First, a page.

This article is part one of a three-part series on guestroom telephones.
While the guestroom telephone may not be the revenue driver it once was, many phone experts believe it will always remain in the room for safety. Manufacturers are coming up with different bells and whistles that have nothing to do with the phone operation itself.
“They are adding features that guests are using, such as USB ports, Bluetooth connectivity, but those things aren’t necessarily making the phone relevant,” said Chad Collins, senior sales director, Americas for VTech Telecommunications.
“The biggest factor today on why the phone is even in the room is for life safety,” he said. “But brands are speaking loudly and the time is coming where phones will be the least relevant thing in the guestroom.”
While some hotels may have room intercoms instead of phones, Mitch Heinlein, VP of sales and marketing for Bittel Americas, said guests may not now how to operate the devices. “Phones are essential—guests know how they work and it’s easy for guests to use and staff to use in emergencies,” he said.
From a legal standpoint, room phones provide an important emergency lifeline for guests right inside the guestroom, said John Grubb, SVP of marketing for Cetis. “A phone plugged inside the room is a more reliable emergency location device than a mobile phone, because the room phone clearly identifies the exact location of the guest inside the guestroom in case of an emergency,” he said. “And even if disaster doesn’t strike, it may be difficult to convince the insurance company that removing guestroom phones doesn’t open the hotel up to potential lawsuits.”
Grubb said legislation is currently making its way through Congress that would require multi-line telephone systems, such as those in hotels, to be configured to allow users to directly dial 911 without having to dial an initial digit. The proposed law is the result of several cases in which hotel guests tried to call 911 without realizing they needed to dial another digit to reach an outside line.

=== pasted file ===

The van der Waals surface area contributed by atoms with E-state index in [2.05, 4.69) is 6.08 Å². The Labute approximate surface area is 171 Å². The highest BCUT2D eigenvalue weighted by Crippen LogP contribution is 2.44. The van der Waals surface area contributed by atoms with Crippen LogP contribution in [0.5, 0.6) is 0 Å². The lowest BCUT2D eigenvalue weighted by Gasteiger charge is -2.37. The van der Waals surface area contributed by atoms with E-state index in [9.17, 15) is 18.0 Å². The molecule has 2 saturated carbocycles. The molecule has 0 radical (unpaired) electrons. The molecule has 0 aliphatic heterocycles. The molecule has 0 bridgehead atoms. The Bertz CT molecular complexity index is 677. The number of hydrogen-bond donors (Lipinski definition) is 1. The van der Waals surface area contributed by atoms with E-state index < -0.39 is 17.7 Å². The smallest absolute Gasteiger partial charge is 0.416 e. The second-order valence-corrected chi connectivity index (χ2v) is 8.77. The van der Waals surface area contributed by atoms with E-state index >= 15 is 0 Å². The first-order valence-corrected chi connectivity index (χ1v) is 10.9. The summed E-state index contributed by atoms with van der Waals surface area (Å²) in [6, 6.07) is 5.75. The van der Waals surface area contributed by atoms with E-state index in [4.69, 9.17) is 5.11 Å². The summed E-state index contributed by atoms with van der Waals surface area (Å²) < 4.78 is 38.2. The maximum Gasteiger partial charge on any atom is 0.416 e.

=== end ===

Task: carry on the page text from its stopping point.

Communication is Evolving
But the way guests are communicating and want to communicate in the future is changing; it’s all about mobile, texting, voice chat and video chat, said Keith Konicki, PhoneSuite Direct VP.
“Guests would prefer to use their cell phones as the primary device,” he said. “Hotels need to provide this as an option. Also, why does communication only have to occur within the guestroom? Why shouldn’t a guest be able to receive communication and messaging from the hotel and people trying to reach them through the hotel phone system via the multitude of devices they have with them and anywhere inside or outside the hotel, during their stay, [including] their personal mobile phone, tablet, watch, laptop?”
Another Design Element
Heinlein said brands are looking at the guestroom phone more as a design element. “The phones must be in touch with the design brands are implementing in the room,” he said. “Phones are also getting smaller to take up less room on the nightstand or desk.”
Multimedia units are increasing in popularity for many brands, Heinlein said. “Instead of three devices, hotels are looking to one singular device that combines the phone, clock radio and iHome-type device,” he said. “New builds and properties that are updating are looking to these type of devices.”
From a financial perspective, and contrary to popular belief, the room phone continues to generate significant long-distance call and services revenues, Grubb said. A 500-room Los Angeles hotel has reported international call revenue from room phones at 80 percent occupancy of $15,000 to $20,000 per month, or $180,000 to $240,000 a year, he said.
“The same hotel reported guest service key orders totaled more than 65,000,” Grubb said. “At an average $20 per order that’s $1.3 million in service revenue.”
Additional service requests included 6,000 linen requests via the housekeeping button, 37,000 wake-up button requests, and 11,200 concierge button calls.